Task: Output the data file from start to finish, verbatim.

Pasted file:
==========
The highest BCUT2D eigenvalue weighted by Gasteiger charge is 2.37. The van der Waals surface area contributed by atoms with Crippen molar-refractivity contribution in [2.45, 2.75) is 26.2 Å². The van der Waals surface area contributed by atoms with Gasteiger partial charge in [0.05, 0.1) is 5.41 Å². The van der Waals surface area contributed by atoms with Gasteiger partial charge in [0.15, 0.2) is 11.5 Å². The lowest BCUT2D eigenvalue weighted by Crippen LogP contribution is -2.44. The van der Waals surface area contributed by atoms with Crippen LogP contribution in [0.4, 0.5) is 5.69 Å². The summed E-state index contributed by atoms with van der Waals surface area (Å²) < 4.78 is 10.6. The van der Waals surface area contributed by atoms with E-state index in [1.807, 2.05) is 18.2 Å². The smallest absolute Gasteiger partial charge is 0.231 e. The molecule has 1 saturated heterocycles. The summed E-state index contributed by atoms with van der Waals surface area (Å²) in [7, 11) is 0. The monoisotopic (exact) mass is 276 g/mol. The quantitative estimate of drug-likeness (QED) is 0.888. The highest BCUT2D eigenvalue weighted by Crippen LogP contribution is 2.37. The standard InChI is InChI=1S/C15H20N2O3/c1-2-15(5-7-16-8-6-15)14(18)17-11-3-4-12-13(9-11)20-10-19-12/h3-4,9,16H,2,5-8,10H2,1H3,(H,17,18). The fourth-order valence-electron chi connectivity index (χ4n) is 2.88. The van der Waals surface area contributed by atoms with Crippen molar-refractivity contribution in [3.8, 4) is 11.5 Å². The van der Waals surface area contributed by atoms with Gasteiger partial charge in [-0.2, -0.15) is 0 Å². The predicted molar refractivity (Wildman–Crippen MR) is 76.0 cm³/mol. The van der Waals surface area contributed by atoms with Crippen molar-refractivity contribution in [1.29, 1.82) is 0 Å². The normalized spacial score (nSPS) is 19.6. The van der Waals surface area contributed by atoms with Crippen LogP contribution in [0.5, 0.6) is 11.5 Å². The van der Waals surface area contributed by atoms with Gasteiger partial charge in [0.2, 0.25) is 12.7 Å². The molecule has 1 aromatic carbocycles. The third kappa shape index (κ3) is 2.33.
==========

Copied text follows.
The highest BCUT2D eigenvalue weighted by Gasteiger charge is 2.37. The van der Waals surface area contributed by atoms with Crippen molar-refractivity contribution in [2.45, 2.75) is 26.2 Å². The van der Waals surface area contributed by atoms with Gasteiger partial charge in [0.05, 0.1) is 5.41 Å². The van der Waals surface area contributed by atoms with Gasteiger partial charge in [0.15, 0.2) is 11.5 Å². The lowest BCUT2D eigenvalue weighted by Crippen LogP contribution is -2.44. The van der Waals surface area contributed by atoms with Crippen LogP contribution in [0.4, 0.5) is 5.69 Å². The summed E-state index contributed by atoms with van der Waals surface area (Å²) < 4.78 is 10.6. The van der Waals surface area contributed by atoms with E-state index in [1.807, 2.05) is 18.2 Å². The smallest absolute Gasteiger partial charge is 0.231 e. The molecule has 1 saturated heterocycles. The summed E-state index contributed by atoms with van der Waals surface area (Å²) in [7, 11) is 0. The monoisotopic (exact) mass is 276 g/mol. The quantitative estimate of drug-likeness (QED) is 0.888. The highest BCUT2D eigenvalue weighted by Crippen LogP contribution is 2.37. The standard InChI is InChI=1S/C15H20N2O3/c1-2-15(5-7-16-8-6-15)14(18)17-11-3-4-12-13(9-11)20-10-19-12/h3-4,9,16H,2,5-8,10H2,1H3,(H,17,18). The fourth-order valence-electron chi connectivity index (χ4n) is 2.88. The van der Waals surface area contributed by atoms with Crippen molar-refractivity contribution in [3.8, 4) is 11.5 Å². The van der Waals surface area contributed by atoms with Gasteiger partial charge in [-0.2, -0.15) is 0 Å². The predicted molar refractivity (Wildman–Crippen MR) is 76.0 cm³/mol. The van der Waals surface area contributed by atoms with Crippen molar-refractivity contribution in [1.29, 1.82) is 0 Å². The normalized spacial score (nSPS) is 19.6. The van der Waals surface area contributed by atoms with Crippen LogP contribution in [0.5, 0.6) is 11.5 Å². The van der Waals surface area contributed by atoms with Gasteiger partial charge in [0.2, 0.25) is 12.7 Å². The molecule has 1 aromatic carbocycles. The third kappa shape index (κ3) is 2.33.